Monday, November 17, 2014

What's the true story? A parent's perspective.

Today’s piece comes from a current parent. I trust you will be blessed by the reflective portrayal of the importance of what we do at LCES.  SJ

Standing at a check-out at the supermarket, one can't help but read the headlines of recent magazine publications: “Dress for Success”, “8 Money-Saving Tips” and more. It makes one wonder: “What is success?” and “Why is saving money the cover line of a magazine with contents enticing you to spend, spend, spend?”

We are bombarded by mass media telling us how to dress, how to look, and how to spend our money. The media, with all its avenues of influence, invites us into a story - complete with pictures- of what the good life looks like. Christian parents must be diligent and deliberate in their work to oppose a fallen world’s messages about what the story is really all about. We must help our children understand that they do not have to surrender to the premise that success is defined by the size of their house, body, and paycheque. Christians are part of a different and continuing story.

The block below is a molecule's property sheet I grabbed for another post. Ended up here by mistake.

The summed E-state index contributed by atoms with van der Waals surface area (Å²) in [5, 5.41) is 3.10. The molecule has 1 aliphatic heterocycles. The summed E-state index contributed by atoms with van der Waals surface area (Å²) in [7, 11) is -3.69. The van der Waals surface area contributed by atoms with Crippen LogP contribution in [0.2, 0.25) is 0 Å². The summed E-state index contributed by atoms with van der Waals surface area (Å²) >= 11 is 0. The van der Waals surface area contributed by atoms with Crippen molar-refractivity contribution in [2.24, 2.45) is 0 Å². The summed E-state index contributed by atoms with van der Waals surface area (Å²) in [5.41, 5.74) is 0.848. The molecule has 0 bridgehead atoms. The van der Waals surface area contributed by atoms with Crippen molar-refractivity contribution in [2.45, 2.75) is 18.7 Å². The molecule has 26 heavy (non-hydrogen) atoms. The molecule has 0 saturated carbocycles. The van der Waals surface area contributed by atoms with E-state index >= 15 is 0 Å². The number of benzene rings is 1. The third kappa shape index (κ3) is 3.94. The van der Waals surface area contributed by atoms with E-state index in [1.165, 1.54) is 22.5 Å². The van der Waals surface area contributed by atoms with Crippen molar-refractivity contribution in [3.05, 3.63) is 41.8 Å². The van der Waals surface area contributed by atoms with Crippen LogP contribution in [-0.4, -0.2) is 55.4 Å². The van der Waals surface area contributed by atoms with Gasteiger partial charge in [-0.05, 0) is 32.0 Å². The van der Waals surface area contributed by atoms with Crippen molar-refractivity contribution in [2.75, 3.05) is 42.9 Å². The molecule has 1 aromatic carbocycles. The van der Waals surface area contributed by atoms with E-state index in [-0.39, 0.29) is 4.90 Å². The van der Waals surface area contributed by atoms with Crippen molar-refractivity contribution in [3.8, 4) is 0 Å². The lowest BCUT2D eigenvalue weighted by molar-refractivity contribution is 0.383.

I am thankful that LCES is a space that has been created and sustained by three generations of faithful supporters to tell this story: the story of a good and loving God who created the world, loves His world, died to save it, and is restraining sin's destruction through the work of His followers. LCES continues to be a space where children are nurtured not only to hear God's story, but also to see themselves as participants in the story – identifying what has gone wrong in God's good world, seeking to restore it to God's original intent and telling others about Jesus, the world's redeemer, who makes all things possible.

At our school, the simple and repetitive practice of opening each day in devotions in a way that affirms that our World belongs to God: He is where we start our day, and everything and everyone is important enough to lift before God in prayer.  A Christian school also knows that every piece of the curriculum is only a part of a bigger picture of God's complete world. The skills learned in mathematics is not only essential because numbers matter if we are to function in society and get a good job, but because it is a good gift from God given to equip us to enjoy, respond and continue to create goodness in the world. Our theme this year is “Walk in the Way of Love” which is brightly displayed in the school's front entrance. What a wonderful counter-cultural message to be greeted with! Have you ever seen this headline on a magazine at a check-out stand? 

Anita Plat-Kuiken

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